Most of the online reputation repair clients I work with are remorseful. At some point in their lives they’ve screwed up and now Google won’t let them, or anyone else for that matter, forget the incident. Despite the isolated incident, and many subsequent years of good behavior, their past reputation slip has left a nasty scar on an otherwise clean history.
Then, there are people like Joshua Lipton.
Lipton was charged with drunken driving after crashing into, and seriously injuring, a woman. It should have been the lowest point in the 20-year-old college junior’s life. He should have withdrawn, sought out psychological help, and convinced the judge–and the world–that this was an isolated incident and totally out of character.
Instead, Lipton did this:
Two weeks after Joshua Lipton was charged…[Lipton] attended a Halloween party dressed as a prisoner. Pictures from the party showed him in a black-and-white striped shirt and an orange jumpsuit labeled “Jail Bird.”
The pictures made it to Facebook, which then made it into the hands of the prosecutor, who used them to convince the judge that Lipton was unrepentant and a habitual drinker. The judge agreed and handed down a two-year prison sentence.
This is not an isolated incident either:
Perlin said he was willing to recommend probation for Lara Buys for a 2006 drunken driving crash that killed her passenger — until he thought to check her MySpace page while preparing for sentencing.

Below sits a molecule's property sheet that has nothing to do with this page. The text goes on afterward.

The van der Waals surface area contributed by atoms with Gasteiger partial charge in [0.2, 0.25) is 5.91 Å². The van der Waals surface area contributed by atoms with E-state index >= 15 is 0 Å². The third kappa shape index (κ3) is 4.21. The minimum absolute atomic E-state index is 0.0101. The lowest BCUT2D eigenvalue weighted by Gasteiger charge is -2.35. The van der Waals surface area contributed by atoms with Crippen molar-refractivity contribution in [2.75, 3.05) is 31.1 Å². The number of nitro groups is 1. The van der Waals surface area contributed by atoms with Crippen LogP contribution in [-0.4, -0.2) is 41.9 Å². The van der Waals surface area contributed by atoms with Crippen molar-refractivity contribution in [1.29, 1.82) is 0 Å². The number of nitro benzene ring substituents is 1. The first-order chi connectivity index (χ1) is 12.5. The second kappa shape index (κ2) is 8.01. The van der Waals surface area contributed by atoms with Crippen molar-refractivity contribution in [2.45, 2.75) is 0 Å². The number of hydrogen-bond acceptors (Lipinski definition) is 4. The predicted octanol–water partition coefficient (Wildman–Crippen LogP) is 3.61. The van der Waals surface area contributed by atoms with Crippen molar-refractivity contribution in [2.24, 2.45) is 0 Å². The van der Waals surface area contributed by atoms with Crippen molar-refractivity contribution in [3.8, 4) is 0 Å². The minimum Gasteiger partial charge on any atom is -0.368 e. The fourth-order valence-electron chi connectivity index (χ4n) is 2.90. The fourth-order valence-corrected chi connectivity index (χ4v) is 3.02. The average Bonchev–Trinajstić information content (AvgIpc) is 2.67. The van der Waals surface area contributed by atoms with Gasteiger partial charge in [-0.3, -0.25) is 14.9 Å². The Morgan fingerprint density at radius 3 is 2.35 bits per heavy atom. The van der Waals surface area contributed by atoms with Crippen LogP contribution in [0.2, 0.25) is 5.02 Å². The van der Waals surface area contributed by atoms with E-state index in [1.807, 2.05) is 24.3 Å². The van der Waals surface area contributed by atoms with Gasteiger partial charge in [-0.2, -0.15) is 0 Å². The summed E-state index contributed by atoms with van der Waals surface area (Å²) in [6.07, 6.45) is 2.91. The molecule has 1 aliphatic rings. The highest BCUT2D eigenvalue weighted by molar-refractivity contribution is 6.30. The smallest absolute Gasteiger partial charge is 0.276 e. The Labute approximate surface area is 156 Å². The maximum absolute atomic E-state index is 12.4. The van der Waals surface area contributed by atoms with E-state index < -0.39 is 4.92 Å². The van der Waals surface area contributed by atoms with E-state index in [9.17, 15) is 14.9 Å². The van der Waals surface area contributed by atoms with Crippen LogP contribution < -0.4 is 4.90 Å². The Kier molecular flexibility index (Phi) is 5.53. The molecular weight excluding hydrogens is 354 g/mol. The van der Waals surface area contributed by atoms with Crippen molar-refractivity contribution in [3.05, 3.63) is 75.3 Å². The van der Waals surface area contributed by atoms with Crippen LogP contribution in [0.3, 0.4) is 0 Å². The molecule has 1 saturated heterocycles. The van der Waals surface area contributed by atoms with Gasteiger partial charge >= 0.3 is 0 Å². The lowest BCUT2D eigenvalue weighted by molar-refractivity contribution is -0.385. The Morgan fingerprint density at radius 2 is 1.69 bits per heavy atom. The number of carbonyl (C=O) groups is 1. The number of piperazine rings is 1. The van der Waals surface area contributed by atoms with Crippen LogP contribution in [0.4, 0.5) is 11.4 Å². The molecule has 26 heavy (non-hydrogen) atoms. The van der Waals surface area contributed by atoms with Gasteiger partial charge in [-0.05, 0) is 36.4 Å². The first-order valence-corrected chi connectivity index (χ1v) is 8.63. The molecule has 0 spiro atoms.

The page featured photos of Buys — taken after the crash but before sentencing — holding a glass of wine as well as joking comments about drinking. Perlin used the photos to argue for a jail sentence instead of probation, and Buys, then 22, got two years in prison.
“Pending sentencing, you should be going to (Alcoholics Anonymous), you should be in therapy, you should be in a program to learn to deal with drinking and driving,” Perlin said. “She was doing nothing other than having a good old time.”
Here’s the moral of the story. The internet does not come with a “click here for explanation” button. What you see, is what you get–especially when it comes to your reputation. The defendants in these two incidents may well have a remorseful character–the photos don’t tell you if each had spent the previous two weeks crying in a darkened room–but they presented a reputation of being out-of-control youths, that would likely become repeat offenders.
In life we say that “perception is reality.” The same is true with the internet, but perhaps can be modified to “perception is reputation.”
(thanks to Andrew Miller, who also spotted this story)